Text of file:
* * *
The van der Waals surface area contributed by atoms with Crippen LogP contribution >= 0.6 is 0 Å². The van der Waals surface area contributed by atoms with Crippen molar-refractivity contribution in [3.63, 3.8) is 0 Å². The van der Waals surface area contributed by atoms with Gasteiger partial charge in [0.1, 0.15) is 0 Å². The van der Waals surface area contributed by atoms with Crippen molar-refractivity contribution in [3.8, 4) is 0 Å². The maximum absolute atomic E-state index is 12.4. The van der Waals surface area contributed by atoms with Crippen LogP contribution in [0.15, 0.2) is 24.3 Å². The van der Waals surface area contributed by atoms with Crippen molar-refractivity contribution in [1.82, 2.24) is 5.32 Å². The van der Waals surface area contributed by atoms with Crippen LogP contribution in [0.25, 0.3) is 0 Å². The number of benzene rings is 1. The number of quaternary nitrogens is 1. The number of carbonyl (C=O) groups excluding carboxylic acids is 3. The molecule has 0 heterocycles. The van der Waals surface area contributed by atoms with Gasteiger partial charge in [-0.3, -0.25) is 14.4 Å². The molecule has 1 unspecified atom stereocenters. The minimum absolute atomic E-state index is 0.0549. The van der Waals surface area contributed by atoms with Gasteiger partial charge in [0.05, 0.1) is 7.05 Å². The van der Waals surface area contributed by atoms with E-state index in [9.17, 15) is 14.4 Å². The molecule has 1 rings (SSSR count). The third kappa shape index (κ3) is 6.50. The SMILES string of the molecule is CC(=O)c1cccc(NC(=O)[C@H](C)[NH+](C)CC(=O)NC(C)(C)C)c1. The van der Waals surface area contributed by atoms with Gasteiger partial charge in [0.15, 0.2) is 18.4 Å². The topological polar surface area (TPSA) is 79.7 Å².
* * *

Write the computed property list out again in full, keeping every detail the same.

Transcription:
The van der Waals surface area contributed by atoms with Crippen LogP contribution >= 0.6 is 0 Å². The van der Waals surface area contributed by atoms with Crippen molar-refractivity contribution in [3.63, 3.8) is 0 Å². The van der Waals surface area contributed by atoms with Gasteiger partial charge in [0.1, 0.15) is 0 Å². The van der Waals surface area contributed by atoms with Crippen molar-refractivity contribution in [3.8, 4) is 0 Å². The maximum absolute atomic E-state index is 12.4. The van der Waals surface area contributed by atoms with Crippen LogP contribution in [0.15, 0.2) is 24.3 Å². The van der Waals surface area contributed by atoms with Crippen molar-refractivity contribution in [1.82, 2.24) is 5.32 Å². The van der Waals surface area contributed by atoms with Crippen LogP contribution in [0.25, 0.3) is 0 Å². The number of benzene rings is 1. The number of quaternary nitrogens is 1. The number of carbonyl (C=O) groups excluding carboxylic acids is 3. The molecule has 0 heterocycles. The van der Waals surface area contributed by atoms with Gasteiger partial charge in [-0.3, -0.25) is 14.4 Å². The molecule has 1 unspecified atom stereocenters. The minimum absolute atomic E-state index is 0.0549. The van der Waals surface area contributed by atoms with Gasteiger partial charge in [0.05, 0.1) is 7.05 Å². The van der Waals surface area contributed by atoms with E-state index in [9.17, 15) is 14.4 Å². The molecule has 1 rings (SSSR count). The third kappa shape index (κ3) is 6.50. The SMILES string of the molecule is CC(=O)c1cccc(NC(=O)[C@H](C)[NH+](C)CC(=O)NC(C)(C)C)c1. The van der Waals surface area contributed by atoms with Gasteiger partial charge in [0.15, 0.2) is 18.4 Å². The topological polar surface area (TPSA) is 79.7 Å².